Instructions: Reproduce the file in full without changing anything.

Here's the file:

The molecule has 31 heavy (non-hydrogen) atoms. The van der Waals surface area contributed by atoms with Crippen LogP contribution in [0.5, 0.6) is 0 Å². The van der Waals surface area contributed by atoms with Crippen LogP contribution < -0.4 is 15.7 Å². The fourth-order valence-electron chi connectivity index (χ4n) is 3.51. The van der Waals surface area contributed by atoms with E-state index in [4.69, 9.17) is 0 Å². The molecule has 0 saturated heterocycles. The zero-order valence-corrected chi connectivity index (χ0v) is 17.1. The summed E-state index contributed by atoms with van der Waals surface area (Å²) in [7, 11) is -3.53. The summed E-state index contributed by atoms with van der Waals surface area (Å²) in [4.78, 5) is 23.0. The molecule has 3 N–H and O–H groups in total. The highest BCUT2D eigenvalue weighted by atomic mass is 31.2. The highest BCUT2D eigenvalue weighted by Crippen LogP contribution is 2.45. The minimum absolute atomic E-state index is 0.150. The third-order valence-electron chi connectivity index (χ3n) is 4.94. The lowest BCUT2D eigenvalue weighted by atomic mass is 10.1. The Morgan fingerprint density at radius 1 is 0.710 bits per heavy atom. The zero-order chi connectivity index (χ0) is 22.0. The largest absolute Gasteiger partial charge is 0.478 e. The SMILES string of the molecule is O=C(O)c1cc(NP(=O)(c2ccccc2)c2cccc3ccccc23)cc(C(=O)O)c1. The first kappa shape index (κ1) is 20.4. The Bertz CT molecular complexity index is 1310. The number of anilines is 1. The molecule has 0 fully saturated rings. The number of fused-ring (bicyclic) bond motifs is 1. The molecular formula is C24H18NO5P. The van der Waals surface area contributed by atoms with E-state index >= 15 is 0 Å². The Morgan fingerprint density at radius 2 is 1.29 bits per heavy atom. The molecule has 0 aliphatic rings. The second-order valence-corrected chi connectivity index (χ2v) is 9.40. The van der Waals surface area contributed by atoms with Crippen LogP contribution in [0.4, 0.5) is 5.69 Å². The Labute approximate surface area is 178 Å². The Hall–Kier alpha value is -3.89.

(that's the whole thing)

The molecule has 31 heavy (non-hydrogen) atoms. The van der Waals surface area contributed by atoms with Crippen LogP contribution in [0.5, 0.6) is 0 Å². The van der Waals surface area contributed by atoms with Crippen LogP contribution < -0.4 is 15.7 Å². The fourth-order valence-electron chi connectivity index (χ4n) is 3.51. The van der Waals surface area contributed by atoms with E-state index in [4.69, 9.17) is 0 Å². The molecule has 0 saturated heterocycles. The zero-order valence-corrected chi connectivity index (χ0v) is 17.1. The summed E-state index contributed by atoms with van der Waals surface area (Å²) in [7, 11) is -3.53. The summed E-state index contributed by atoms with van der Waals surface area (Å²) in [4.78, 5) is 23.0. The molecule has 3 N–H and O–H groups in total. The highest BCUT2D eigenvalue weighted by atomic mass is 31.2. The highest BCUT2D eigenvalue weighted by Crippen LogP contribution is 2.45. The minimum absolute atomic E-state index is 0.150. The third-order valence-electron chi connectivity index (χ3n) is 4.94. The lowest BCUT2D eigenvalue weighted by atomic mass is 10.1. The Morgan fingerprint density at radius 1 is 0.710 bits per heavy atom. The zero-order chi connectivity index (χ0) is 22.0. The largest absolute Gasteiger partial charge is 0.478 e. The SMILES string of the molecule is O=C(O)c1cc(NP(=O)(c2ccccc2)c2cccc3ccccc23)cc(C(=O)O)c1. The first kappa shape index (κ1) is 20.4. The Bertz CT molecular complexity index is 1310. The number of anilines is 1. The molecule has 0 fully saturated rings. The number of fused-ring (bicyclic) bond motifs is 1. The molecular formula is C24H18NO5P. The van der Waals surface area contributed by atoms with E-state index >= 15 is 0 Å². The Morgan fingerprint density at radius 2 is 1.29 bits per heavy atom. The molecule has 0 aliphatic rings. The second-order valence-corrected chi connectivity index (χ2v) is 9.40. The van der Waals surface area contributed by atoms with Crippen LogP contribution in [0.4, 0.5) is 5.69 Å². The Labute approximate surface area is 178 Å². The Hall–Kier alpha value is -3.89.